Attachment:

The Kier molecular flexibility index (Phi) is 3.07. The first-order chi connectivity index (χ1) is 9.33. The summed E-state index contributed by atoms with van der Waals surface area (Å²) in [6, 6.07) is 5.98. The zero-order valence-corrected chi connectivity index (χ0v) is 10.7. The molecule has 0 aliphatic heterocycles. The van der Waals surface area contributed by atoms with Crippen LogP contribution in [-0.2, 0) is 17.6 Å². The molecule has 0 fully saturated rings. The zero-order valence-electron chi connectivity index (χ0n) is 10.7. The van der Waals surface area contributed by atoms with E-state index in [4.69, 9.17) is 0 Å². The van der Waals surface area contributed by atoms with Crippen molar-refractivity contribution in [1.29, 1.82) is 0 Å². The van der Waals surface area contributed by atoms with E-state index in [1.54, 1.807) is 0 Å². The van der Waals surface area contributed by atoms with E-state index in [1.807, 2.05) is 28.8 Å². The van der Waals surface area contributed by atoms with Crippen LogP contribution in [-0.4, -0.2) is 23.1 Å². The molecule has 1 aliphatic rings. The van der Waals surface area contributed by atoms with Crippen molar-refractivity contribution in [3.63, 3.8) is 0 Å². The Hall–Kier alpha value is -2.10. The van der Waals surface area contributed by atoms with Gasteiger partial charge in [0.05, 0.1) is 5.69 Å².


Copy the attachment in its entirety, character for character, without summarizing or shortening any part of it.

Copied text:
The Kier molecular flexibility index (Phi) is 3.07. The first-order chi connectivity index (χ1) is 9.33. The summed E-state index contributed by atoms with van der Waals surface area (Å²) in [6, 6.07) is 5.98. The zero-order valence-corrected chi connectivity index (χ0v) is 10.7. The molecule has 0 aliphatic heterocycles. The van der Waals surface area contributed by atoms with Crippen LogP contribution in [-0.2, 0) is 17.6 Å². The molecule has 0 fully saturated rings. The zero-order valence-electron chi connectivity index (χ0n) is 10.7. The van der Waals surface area contributed by atoms with E-state index in [4.69, 9.17) is 0 Å². The van der Waals surface area contributed by atoms with Crippen molar-refractivity contribution in [1.29, 1.82) is 0 Å². The van der Waals surface area contributed by atoms with E-state index in [1.54, 1.807) is 0 Å². The van der Waals surface area contributed by atoms with E-state index in [1.807, 2.05) is 28.8 Å². The van der Waals surface area contributed by atoms with Crippen LogP contribution in [-0.4, -0.2) is 23.1 Å². The molecule has 1 aliphatic rings. The van der Waals surface area contributed by atoms with Crippen molar-refractivity contribution in [3.63, 3.8) is 0 Å². The Hall–Kier alpha value is -2.10. The van der Waals surface area contributed by atoms with Gasteiger partial charge in [0.05, 0.1) is 5.69 Å².